Adult 26" dirt jumper as hardtail for 11 yo?- Mtbr.com
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  1. #1
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    Adult 26" dirt jumper as hardtail for 11 yo?

    My 4'9" 11 year old is ready for a hardtail and I wondered if anybody has their kids riding a 26" DJ.

    I'm looking at something like a Haro Steel Reserve frame or Octane One Circus or Void frame, as a starting point. These frames can be found pretty cheap, around $200.

    DJ frames have extremely short chainstays, and low stand over, and many have HT angles in the neighborhood of 67-69 degrees. Though the frames are kind of long for a kid, with a 100mm fork it might end up being basically a mini All Mountain bikes.

    The build would be completed with a used 26" Fox 32 100mm fork.

    What do you guys think?

  2. #2
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    As long as you can get a small or extra small frame size, I can't think of any reason why not to try it. Maybe use an angleset to slacken the hta if necessary.

    I actually looked at those frames last year when I was thinking of building a cheap hardtail for myself, but ended up finding a black friday deal on a full build.

  3. #3
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    Given the kind of abuse that DJ frames are built to handle, I'd imagine that you could probably also get away with running a 120mm fork to slacken the geometry too.

  4. #4
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    I think it is a good idea and it should work well even without HT slackening.


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  5. #5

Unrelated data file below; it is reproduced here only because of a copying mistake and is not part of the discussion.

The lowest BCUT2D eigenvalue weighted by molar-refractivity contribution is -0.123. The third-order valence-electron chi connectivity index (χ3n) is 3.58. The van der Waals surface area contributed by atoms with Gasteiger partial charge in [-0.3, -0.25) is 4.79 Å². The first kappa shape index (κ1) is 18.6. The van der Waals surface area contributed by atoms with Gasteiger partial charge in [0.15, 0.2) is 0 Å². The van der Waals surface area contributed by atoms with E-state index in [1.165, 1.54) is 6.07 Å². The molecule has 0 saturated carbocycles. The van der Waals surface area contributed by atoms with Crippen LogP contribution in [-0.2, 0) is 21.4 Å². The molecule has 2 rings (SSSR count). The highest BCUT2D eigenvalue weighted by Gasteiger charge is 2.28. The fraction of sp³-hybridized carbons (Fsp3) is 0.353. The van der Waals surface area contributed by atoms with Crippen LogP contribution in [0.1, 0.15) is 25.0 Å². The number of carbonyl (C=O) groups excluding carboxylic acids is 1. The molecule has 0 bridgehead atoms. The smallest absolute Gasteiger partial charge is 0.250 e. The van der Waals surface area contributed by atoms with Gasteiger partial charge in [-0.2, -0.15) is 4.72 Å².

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    Definitely look at the geo on them and figure out what the BB height is going to be with a 100mm fork on them. Some of these are really stretched out. Otherwise, no reason they wouldn't work.
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  6. #6
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    Quote Originally Posted by jestep View Post
    Otherwise, no reason they wouldn't work.
    Well, assuming he wants to run gears the horizontal dropouts on the frames he listed are going to be a problem. There are some adapters out there that supposedly allow you to run gears but I have no idea how well they actually work. Personally, I'd proceed with caution and expect it to be at least a mild PITA that may always be finicky.

  7. #7
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    Quote Originally Posted by RMCDan View Post
    Well, assuming he wants to run gears the horizontal dropouts on the frames he listed are going to be a problem. There are some adapters out there that supposedly allow you to run gears but I have no idea how well they actually work. Personally, I'd proceed with caution and expect it to be at least a mild PITA that may always be finicky.
    Crap, didn't think of that. I had the SC Jackal in my head when I was thinking of a good DJ frame to make into a kid's bike.
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  8. #8
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    I bought a lightly used 15 Ventana El Chiquillo......worked perfectly. I actually have it listed on Pink Bike

  9. #9
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    Quote Originally Posted by RMCDan View Post
    Well, assuming he wants to run gears the horizontal dropouts on the frames he listed are going to be a problem. There are some adapters out there that supposedly allow you to run gears but I have no idea how well they actually work. Personally, I'd proceed with caution and expect it to be at least a mild PITA that may always be finicky.
    Assuming that it's 135mm QR I wouldn't worry about it much -- there are LOTS of people out there running old 70's road bikes with horizontal dropouts and gears and it's generally considered to be "no big deal".

    This is the style that my parents' bikes use -- dead simple to install, just slide into the dropout with the notch lined up with the dropout and tighten the bolt. The bolt & the axle / skewer & keep the whole thing locked in place:
    https://www.treefortbikes.com/Sun-Ra...nger-Plate-Nut